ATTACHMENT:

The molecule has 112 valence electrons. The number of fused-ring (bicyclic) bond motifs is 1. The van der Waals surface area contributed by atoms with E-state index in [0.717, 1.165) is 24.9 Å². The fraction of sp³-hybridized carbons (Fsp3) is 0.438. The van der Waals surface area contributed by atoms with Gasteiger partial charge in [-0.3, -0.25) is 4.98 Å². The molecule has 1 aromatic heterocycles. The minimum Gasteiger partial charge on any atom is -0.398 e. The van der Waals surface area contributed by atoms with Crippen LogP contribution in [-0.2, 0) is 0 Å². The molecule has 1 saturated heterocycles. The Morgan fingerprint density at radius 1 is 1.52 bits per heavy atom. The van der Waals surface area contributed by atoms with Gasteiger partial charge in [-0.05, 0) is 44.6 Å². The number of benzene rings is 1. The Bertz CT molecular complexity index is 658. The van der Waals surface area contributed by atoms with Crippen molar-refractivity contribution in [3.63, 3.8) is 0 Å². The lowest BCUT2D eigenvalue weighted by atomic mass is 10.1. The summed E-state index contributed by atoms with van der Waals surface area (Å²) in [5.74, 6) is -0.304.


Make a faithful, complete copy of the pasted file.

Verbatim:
The molecule has 112 valence electrons. The number of fused-ring (bicyclic) bond motifs is 1. The van der Waals surface area contributed by atoms with E-state index in [0.717, 1.165) is 24.9 Å². The fraction of sp³-hybridized carbons (Fsp3) is 0.438. The van der Waals surface area contributed by atoms with Gasteiger partial charge in [-0.3, -0.25) is 4.98 Å². The molecule has 1 aromatic heterocycles. The minimum Gasteiger partial charge on any atom is -0.398 e. The van der Waals surface area contributed by atoms with Crippen LogP contribution in [-0.2, 0) is 0 Å². The molecule has 1 saturated heterocycles. The Morgan fingerprint density at radius 1 is 1.52 bits per heavy atom. The van der Waals surface area contributed by atoms with Gasteiger partial charge in [-0.05, 0) is 44.6 Å². The number of benzene rings is 1. The Bertz CT molecular complexity index is 658. The van der Waals surface area contributed by atoms with Crippen molar-refractivity contribution in [3.63, 3.8) is 0 Å². The lowest BCUT2D eigenvalue weighted by atomic mass is 10.1. The summed E-state index contributed by atoms with van der Waals surface area (Å²) in [5.74, 6) is -0.304.